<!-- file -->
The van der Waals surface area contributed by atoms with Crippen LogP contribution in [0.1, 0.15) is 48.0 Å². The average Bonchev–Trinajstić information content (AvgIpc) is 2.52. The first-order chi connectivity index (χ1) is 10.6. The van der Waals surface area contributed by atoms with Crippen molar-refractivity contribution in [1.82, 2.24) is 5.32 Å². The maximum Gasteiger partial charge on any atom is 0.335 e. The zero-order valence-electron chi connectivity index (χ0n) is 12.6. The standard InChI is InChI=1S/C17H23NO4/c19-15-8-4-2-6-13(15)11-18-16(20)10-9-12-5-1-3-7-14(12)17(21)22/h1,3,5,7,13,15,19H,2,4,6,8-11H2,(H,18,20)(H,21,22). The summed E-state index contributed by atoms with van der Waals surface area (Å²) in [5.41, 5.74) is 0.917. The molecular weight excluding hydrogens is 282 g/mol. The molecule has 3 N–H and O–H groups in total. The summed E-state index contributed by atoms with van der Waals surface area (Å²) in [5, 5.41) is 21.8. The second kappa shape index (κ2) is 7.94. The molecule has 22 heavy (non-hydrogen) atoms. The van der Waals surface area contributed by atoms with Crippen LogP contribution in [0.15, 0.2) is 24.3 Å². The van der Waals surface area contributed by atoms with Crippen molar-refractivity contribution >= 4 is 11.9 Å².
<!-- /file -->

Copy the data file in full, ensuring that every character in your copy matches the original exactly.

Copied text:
The van der Waals surface area contributed by atoms with Crippen LogP contribution in [0.1, 0.15) is 48.0 Å². The average Bonchev–Trinajstić information content (AvgIpc) is 2.52. The first-order chi connectivity index (χ1) is 10.6. The van der Waals surface area contributed by atoms with Crippen molar-refractivity contribution in [1.82, 2.24) is 5.32 Å². The maximum Gasteiger partial charge on any atom is 0.335 e. The zero-order valence-electron chi connectivity index (χ0n) is 12.6. The standard InChI is InChI=1S/C17H23NO4/c19-15-8-4-2-6-13(15)11-18-16(20)10-9-12-5-1-3-7-14(12)17(21)22/h1,3,5,7,13,15,19H,2,4,6,8-11H2,(H,18,20)(H,21,22). The summed E-state index contributed by atoms with van der Waals surface area (Å²) in [5.41, 5.74) is 0.917. The molecular weight excluding hydrogens is 282 g/mol. The molecule has 3 N–H and O–H groups in total. The summed E-state index contributed by atoms with van der Waals surface area (Å²) in [5, 5.41) is 21.8. The second kappa shape index (κ2) is 7.94. The molecule has 22 heavy (non-hydrogen) atoms. The van der Waals surface area contributed by atoms with Crippen LogP contribution in [0.15, 0.2) is 24.3 Å². The van der Waals surface area contributed by atoms with Crippen molar-refractivity contribution >= 4 is 11.9 Å².